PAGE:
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ACCEPT(2)			    Linux Programmer's Manual				ACCEPT(2)

       accept - accept a connection on a socket

       #include <sys/types.h>
       #include <sys/socket.h>

       int accept(int s, struct sockaddr *addr, socklen_t *addrlen);

       The  accept  function  is  used with connection-based socket types (SOCK_STREAM, SOCK_SEQ-
       PACKET and SOCK_RDM).  It extracts the first connection request on the  queue  of  pending
       connections,  creates  a  new  connected  socket with mostly the same properties as s, and
       allocates a new file descriptor for the socket, which  is  returned.   The  newly  created
       socket  is  no longer in the listening state.  The original socket s is unaffected by this
       call. Note that any per file descriptor flags (everything that can be set with the F_SETFL
       fcntl, like non blocking or async state) are not inherited across an accept.

       The  argument s is a socket that has been created with socket(2), bound to a local address
       with bind(2), and is listening for connections after a listen(2).

       The argument addr is a pointer to a sockaddr structure. This structure is filled  in  with
       the  address  of  the  connecting entity, as known to the communications layer.	The exact
       format of the address passed in the addr parameter is determined by  the  socket's  family
       (see  socket(2)	and the respective protocol man pages).  The addrlen argument is a value-
       result parameter: it should initially contain the size of  the  structure  pointed  to  by
       addr; on return it will contain the actual length (in bytes) of the address returned. When
       addr is NULL nothing is filled in.

       If no pending connections are present on the queue, and the socket is not marked  as  non-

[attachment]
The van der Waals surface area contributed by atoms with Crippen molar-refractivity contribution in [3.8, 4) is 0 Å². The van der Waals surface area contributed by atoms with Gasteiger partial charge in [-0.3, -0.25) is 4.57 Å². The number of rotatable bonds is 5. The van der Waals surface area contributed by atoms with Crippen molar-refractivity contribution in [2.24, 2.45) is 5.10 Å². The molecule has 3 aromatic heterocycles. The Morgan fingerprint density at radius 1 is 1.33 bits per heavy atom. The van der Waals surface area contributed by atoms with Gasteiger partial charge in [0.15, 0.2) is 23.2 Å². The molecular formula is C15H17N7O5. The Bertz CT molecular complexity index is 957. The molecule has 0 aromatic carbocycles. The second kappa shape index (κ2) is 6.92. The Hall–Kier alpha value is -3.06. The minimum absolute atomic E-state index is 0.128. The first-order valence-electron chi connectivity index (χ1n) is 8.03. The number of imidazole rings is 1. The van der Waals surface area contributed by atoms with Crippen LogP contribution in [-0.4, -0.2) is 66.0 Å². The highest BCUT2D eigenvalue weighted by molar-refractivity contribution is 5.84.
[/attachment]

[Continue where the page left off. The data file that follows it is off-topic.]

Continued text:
blocking, accept blocks the caller until a connection is present.  If the socket is marked
       non-blocking and no pending connections are present on the queue, accept returns EAGAIN.

       In order to be notified of incoming connections on a socket,  you  can  use  select(2)  or
       poll(2).   A  readable  event will be delivered when a new connection is attempted and you
       may then call accept to get a socket for that connection.  Alternatively, you can set  the
       socket to deliver SIGIO when activity occurs on a socket; see socket(7) for details.

       For  certain  protocols which require an explicit confirmation, such as DECNet, accept can
       be thought of as merely dequeuing the next connection request and not  implying	confirma-
       tion.   Confirmation  can be implied by a normal read or write on the new file descriptor,
       and rejection can be implied by closing the new socket. Currently only  DECNet  has  these
       semantics on Linux.

       There  may  not	always be a connection waiting after a SIGIO is delivered or select(2) or
       poll(2) return a readability event because the connection might have been  removed  by  an
       asynchronous  network  error  or  another thread before accept is called.  If this happens
       then the call will block waiting for the next connection to arrive.  To ensure that accept
       never blocks, the passed socket s needs to have the O_NONBLOCK flag set (see socket(7)).

       The call returns -1 on error.  If it succeeds, it returns a non-negative integer that is a
       descriptor for the accepted socket.

       Linux accept passes already-pending network errors on the new socket as an error code from